I’m still catching up on stories and commentaries I may have missed while on break at the end of the year. A few months ago I brought your attention to a growing dispute in Weld County’s Valley Re-1 School District, from the local teachers association that claimed its collective bargaining privileges were being stripped away illicitly.
In December by my Education Policy Center friend Ben DeGrow on his personal blog took a closer look and found more reasons to be skeptical of the Valley Education Association’s claims that the existing policy represented collective bargaining. He also pointed out how the dispute was set up by Colorado’s unique legal formulation and noted the potentially significant ramifications from VEA’s lawsuit against the school district for officially changing the policy. A precedent from the case very well could affect other Colorado districts with similar policies.
Well, on December 23, the Michigan-based Education Action Group (EAG) featured the story in its national e-newsletter and on its NEAExposed blog under the headline “Colorado school board battling to keep aggressive teachers union in check.” EAG’s interview with the Valley Re-1 superintendent:
The problem is that the VEA has been trying to transform the informal discussion process into a full-blown collective bargaining system, according to Dr. Jo Barbie, superintendent of the district.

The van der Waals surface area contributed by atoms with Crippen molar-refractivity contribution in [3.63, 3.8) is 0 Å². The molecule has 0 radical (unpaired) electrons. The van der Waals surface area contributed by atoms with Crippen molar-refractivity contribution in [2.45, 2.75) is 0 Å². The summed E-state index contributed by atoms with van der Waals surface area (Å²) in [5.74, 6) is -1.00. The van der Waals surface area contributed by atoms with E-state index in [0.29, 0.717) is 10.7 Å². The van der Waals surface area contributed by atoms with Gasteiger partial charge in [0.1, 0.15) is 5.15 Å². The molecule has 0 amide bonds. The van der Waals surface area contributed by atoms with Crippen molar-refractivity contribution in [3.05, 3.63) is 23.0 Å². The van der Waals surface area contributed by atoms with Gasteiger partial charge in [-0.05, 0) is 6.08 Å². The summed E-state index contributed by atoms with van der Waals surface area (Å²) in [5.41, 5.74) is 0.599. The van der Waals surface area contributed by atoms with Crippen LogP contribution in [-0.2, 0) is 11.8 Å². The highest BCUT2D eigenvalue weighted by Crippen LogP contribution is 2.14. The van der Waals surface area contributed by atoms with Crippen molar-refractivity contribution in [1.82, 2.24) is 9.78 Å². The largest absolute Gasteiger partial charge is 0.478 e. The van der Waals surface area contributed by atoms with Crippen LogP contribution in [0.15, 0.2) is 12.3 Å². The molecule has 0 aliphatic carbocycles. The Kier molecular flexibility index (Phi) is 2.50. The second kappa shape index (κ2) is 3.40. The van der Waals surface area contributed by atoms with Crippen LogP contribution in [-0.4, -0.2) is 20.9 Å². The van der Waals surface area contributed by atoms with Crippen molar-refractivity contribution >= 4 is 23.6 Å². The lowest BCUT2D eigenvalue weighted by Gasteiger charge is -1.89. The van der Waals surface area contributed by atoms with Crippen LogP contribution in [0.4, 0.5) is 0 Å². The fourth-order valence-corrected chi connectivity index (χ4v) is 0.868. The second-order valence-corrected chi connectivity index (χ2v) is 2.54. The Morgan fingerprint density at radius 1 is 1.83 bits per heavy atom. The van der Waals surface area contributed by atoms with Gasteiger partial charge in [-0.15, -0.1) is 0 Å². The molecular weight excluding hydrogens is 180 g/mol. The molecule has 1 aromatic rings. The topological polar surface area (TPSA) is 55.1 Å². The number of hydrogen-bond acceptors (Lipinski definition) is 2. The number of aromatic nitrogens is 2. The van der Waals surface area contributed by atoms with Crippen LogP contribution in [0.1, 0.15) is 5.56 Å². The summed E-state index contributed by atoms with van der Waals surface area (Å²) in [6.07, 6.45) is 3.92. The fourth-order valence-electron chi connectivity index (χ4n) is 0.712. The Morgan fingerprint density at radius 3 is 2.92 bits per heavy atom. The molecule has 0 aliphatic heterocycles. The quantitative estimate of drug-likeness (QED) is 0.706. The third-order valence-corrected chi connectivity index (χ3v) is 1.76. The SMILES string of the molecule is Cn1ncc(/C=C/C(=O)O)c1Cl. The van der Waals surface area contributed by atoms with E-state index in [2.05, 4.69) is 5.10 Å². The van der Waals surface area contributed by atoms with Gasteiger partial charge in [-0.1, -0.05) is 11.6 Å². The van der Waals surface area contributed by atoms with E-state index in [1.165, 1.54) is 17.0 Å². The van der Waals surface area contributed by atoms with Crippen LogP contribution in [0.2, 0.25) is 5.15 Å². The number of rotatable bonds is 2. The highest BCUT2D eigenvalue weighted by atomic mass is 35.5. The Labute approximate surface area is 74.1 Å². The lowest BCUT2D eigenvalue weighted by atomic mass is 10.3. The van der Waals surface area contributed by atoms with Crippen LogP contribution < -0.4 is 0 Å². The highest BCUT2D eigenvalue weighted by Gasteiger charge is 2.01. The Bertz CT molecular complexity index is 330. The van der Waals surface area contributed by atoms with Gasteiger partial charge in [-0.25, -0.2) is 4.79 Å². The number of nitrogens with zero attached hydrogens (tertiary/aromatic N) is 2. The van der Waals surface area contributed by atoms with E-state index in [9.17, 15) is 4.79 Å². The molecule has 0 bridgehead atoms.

By bringing issues like salaries, benefits, the school calendar, leave time and professional development to the table, the union tried to demonstrate that it has in fact been engaging in collective bargaining, resulting in a de facto teachers contract.
After noting how union representatives had walked out of costly informal negotiations several times in recent years, the article concluded:
The board may vote to restore the “meet and confer” sessions later this year, but the format would be different, Barbie said. All employees would be welcome to take part in the process, and the union would not have a special seat at the table, she said.
The school board is obviously not willing to risk the appearance of negotiating with the union on substantive issues. That’s because the courts are watching, and the future of the Weld RE-1 district, and similar districts throughout the state, could hang in the balance.
”Quite honestly, they were trying to back-door a master agreement,” Barbie said of the union. “They want to argue in court that they’ve developed a collective bargaining process through practice, that they have a de facto master agreement.
”This (court case) could have a huge impact on other districts in similar situations.”
I agree. And it’s good to see the story starting to get the attention it deserves. Next up? The first scheduled hearing in the VEA’s lawsuit is set for February 9.